The 5 Biggest Risks of Using Social Media to Find a Surrogacy Match

When it comes to surrogacy, waiting for and finding the right match can be one of the hardest steps. While you always have the option of working with a professional who can help you find what you’re looking for, it’s possible that you’ve realized that working with an agency isn’t the right option for you. In that case, how will you go about finding an intended parent or surrogate on your own?

For many pursuing an independent surrogacy, there’s one simple answer: Try to find a match online.

These days, it’s easy to find just about everything you’re looking for on the internet. So, it should really come as no surprise that many people, maybe like yourself, have thought about using social media to find their perfect surrogacy match. And there have been cases where the internet has provided a great opportunity to find a successful surrogacy journey. But are the potential risks worth it in the long run? Let’s take a look at 5 things to know before you start your search.

And if you’d like to talk a little bit more about what it’s like to find a match, whether online or through an agency, you can always give us a call at 1-800-875-222 to get more information.

1) Lack of Screening

The first thing you might want to consider before finding a match online is the lack of screening available. When you decide to work with an agency, you’ll know that any woman you’re matched with has already been approved by a professional. But the same can’t exactly be said for any surrogate you find online. While there is a chance that you can meet someone who already meets all the qualifications, you’ll have a better chance of finding what you’re looking for when you work with an agency. If you do decide to start your search online, and find someone who could be the right fit, be aware that there is a chance that they they’ll end up ineligible for the process.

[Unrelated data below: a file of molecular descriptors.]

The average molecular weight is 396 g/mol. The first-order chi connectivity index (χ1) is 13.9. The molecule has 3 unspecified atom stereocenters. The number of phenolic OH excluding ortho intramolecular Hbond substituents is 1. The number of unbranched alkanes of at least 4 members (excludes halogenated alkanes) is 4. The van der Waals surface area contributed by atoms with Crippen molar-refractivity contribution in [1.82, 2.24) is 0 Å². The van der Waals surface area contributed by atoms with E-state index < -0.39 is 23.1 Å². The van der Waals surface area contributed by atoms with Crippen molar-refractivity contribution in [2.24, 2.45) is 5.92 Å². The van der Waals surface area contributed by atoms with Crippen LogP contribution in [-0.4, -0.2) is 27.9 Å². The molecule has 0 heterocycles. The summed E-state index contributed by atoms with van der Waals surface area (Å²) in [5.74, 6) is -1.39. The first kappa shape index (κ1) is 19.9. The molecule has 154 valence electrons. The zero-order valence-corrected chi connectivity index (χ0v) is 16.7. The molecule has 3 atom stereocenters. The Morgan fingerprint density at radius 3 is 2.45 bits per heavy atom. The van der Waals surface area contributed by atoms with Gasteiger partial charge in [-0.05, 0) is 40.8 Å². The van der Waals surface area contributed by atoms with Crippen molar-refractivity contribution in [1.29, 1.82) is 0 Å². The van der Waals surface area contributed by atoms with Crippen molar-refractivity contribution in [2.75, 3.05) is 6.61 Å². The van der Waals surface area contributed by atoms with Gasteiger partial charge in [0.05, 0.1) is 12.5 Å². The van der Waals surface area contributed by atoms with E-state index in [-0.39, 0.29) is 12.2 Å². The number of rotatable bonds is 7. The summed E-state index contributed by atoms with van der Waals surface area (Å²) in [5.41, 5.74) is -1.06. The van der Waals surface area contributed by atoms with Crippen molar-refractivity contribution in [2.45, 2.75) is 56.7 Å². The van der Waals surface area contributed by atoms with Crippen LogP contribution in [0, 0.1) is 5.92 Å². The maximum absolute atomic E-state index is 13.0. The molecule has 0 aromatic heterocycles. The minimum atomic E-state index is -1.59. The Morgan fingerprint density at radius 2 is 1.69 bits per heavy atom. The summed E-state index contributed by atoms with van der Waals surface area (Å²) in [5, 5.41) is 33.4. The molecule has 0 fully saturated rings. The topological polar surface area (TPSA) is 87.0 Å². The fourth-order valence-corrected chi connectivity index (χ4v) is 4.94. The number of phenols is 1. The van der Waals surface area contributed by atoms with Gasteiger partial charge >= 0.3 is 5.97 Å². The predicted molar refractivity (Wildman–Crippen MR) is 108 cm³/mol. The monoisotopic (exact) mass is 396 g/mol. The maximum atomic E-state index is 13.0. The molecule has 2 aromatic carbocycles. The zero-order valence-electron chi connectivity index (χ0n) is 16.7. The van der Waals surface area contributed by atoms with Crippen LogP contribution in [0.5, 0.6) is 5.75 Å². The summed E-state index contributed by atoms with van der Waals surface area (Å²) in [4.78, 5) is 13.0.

2) Scams

Scams happen all the time – especially on the internet. Unfortunately, there are just too many people pretending to be someone they’re really not and getting away with it. As you can imagine, this can cause some serious problems when it comes to finding a potential match online or through social media.

Because you’re not screening any potential matches, it can be difficult to verify if any potential match you talk to is genuinely interested in becoming a surrogate for the right reasons. So, when it comes to meeting a potential match online, be sure not to share any financial or personal information until you contact a surrogacy attorney.

3) It Might Take Longer than You Planned

Looking for the right match is hard enough. But when it comes to searching for the right candidate online, you could be in for an even longer wait. Of course, it’s important to be patient during this process whether you work with an agency or not. But having to wait even longer for the perfect match who is compatible with what you’re looking for can be incredibly frustrating. If you’re set on the surrogacy process, and you’ve been dreaming about getting started for a long time, it might be a better idea to work with an agency from the get-go.

4) You’ll Be in Charge of All Communication

When you decide to find a surrogacy match online without the help of an agency, it becomes your job to handle all communication. This means that, in place of an agency’s role, intended parents will be the one making sure their surrogate is ready for the journey ahead and is taking the correct steps. And for surrogates, that means making sure that their potential intended parent is safe to work with along with being emotionally and financially ready for surrogacy. So, before you take this leap, take a look at the steps involved in a regular screening to make sure you have everything you need to complete this part of the process.

5) Lack of Counseling and Support

The support of a great surrogacy specialist is more helpful than you might realize. Surrogacy isn’t just a complex legal and medical process, but an emotional one, too. And one of the downsides of pursuing an independent surrogacy is not having the support when you really need it. Having someone who can help you navigate any challenges you might face will be incredibly important throughout the entire process for both intended parents and surrogates. While you may be able to find the support you need through a third party, it can be difficult to find a counselor who is as familiar with the process as a surrogacy specialist would be.